Abstract # 96:

Scheduled for Friday, June 22, 2012 10:45 AM-11:00 AM: Session 13 (3rd Floor All Space) Oral Presentation


DEVELOPMENTAL CHANGES IN MICROSCOPIC PLACENTAL ARCHITECTURE AND ITS RELATION TO FETAL GROWTH IN THE VERVET MONKEY (CHLOROCEBUS SABAEUS)

J. N. Rutherford and V. A. DeMartelly
University of Illinois at Chicago, Department of Oral Biology, College of Dentistry, 801 S. Paulina Street, Chicago, IL 60612, USA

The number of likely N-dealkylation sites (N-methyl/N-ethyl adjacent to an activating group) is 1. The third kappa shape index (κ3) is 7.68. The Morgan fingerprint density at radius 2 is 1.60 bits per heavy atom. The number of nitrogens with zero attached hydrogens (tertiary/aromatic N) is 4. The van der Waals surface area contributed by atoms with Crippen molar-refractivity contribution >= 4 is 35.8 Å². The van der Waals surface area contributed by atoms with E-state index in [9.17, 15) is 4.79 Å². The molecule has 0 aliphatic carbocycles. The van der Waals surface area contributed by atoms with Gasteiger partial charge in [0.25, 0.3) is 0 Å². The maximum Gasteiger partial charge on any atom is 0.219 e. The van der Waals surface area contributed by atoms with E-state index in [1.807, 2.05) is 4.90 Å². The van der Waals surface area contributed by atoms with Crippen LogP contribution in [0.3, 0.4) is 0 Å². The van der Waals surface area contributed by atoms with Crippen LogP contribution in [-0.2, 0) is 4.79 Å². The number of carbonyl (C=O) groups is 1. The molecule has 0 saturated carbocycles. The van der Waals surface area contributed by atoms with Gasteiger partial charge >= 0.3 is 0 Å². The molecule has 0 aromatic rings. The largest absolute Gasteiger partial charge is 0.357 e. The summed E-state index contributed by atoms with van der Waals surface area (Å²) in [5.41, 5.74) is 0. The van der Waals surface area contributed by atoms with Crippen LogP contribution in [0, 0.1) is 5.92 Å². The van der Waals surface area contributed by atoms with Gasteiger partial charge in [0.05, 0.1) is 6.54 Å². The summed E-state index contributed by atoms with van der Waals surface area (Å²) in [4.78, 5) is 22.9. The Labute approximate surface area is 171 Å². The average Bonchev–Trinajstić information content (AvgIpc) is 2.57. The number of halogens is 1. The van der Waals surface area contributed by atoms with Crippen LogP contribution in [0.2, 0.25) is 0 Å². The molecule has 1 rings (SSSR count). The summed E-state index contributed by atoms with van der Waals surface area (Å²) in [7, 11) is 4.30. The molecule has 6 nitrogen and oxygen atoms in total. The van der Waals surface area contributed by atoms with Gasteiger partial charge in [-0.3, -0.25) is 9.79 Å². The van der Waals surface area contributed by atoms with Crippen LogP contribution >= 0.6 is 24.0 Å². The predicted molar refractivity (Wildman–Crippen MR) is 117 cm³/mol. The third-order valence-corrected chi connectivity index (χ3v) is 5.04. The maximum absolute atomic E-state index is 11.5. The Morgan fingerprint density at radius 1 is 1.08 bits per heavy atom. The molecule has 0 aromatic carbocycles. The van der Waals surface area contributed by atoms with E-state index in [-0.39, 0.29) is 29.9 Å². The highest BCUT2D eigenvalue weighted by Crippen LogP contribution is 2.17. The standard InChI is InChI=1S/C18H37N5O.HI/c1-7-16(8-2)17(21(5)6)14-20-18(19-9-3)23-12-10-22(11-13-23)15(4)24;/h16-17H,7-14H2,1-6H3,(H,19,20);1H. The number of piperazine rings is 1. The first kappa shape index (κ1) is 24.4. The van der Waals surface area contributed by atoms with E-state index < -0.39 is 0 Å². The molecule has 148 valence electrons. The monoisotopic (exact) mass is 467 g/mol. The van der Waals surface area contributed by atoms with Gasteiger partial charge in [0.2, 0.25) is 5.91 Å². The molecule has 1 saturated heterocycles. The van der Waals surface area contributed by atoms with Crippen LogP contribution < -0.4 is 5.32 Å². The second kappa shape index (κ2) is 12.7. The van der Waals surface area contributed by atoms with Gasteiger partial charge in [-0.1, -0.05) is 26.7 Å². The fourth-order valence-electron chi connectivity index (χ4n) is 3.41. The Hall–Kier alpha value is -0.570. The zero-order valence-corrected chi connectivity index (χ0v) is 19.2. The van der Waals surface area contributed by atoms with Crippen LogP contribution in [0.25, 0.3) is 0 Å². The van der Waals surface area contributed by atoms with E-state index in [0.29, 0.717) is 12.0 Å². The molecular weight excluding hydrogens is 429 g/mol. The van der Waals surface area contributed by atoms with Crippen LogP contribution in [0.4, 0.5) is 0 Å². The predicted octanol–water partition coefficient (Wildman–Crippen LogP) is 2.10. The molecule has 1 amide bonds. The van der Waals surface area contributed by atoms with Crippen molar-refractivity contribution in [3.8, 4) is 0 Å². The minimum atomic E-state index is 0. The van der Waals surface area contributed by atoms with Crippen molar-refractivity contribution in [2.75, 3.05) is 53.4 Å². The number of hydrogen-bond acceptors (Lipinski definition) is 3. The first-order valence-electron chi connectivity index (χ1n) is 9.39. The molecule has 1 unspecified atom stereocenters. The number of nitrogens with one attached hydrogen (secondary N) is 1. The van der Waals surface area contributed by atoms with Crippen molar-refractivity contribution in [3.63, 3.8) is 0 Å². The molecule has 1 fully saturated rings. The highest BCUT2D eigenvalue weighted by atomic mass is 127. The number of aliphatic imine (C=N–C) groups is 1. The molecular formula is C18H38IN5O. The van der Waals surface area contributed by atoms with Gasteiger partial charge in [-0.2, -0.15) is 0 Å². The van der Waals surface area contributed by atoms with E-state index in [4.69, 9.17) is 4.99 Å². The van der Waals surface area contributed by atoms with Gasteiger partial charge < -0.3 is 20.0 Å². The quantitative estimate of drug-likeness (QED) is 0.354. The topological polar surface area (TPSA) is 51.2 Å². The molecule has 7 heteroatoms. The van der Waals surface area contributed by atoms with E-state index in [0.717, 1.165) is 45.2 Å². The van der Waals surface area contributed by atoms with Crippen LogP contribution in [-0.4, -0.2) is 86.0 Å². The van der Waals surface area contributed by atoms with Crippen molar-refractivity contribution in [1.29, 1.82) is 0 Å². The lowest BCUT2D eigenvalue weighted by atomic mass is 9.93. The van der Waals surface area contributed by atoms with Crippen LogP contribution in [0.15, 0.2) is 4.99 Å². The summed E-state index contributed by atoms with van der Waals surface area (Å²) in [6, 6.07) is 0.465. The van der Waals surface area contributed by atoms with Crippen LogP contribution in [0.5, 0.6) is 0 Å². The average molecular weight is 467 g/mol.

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     Little is known about placental growth and morphology across gestation in nonhuman primates. A rare time-series of 50 vervet monkey (Chlorocebus sabaeus) placentas from the St. Kitts Biomedical Research Foundation was characterized in terms of gross morphology and shifts in efficiency across the latter half of a species-typical 167-day gestation. Both fetal mass and placental mass increased significantly with gestational age (Pearson’s correlations: R=0.85, P<0.00001; R=0.64, P<0.00001, respectively) but the size of the placenta relative to fetal mass decreased significantly between period 1 (d. 83-130) and period 2 (d. 131-159) (T-test: T=-3.60, P<0.00001). Placental mass accrual slowed at day 130 while fetal mass continued to increase. Though relative placental size decreased between period 1 and period 2, the surface area of the placental villi – the site of nutrient transport from mother to fetus – increased significantly, both in terms of volume (T-test: T=-4.49, P<0.00001) and surface area (T-test: T=-5.33, P<0.00001). This suggests there is an important shift in the metabolic capacity of the placenta, via an expansion of the microscopic surface area of the villi to support the energetic burden of late gestation brain and somatic growth. A better understanding of how the placenta drives and constrains fetal and brain growth in anthropoid primates is thus directly relevant to developmental models of human brain evolution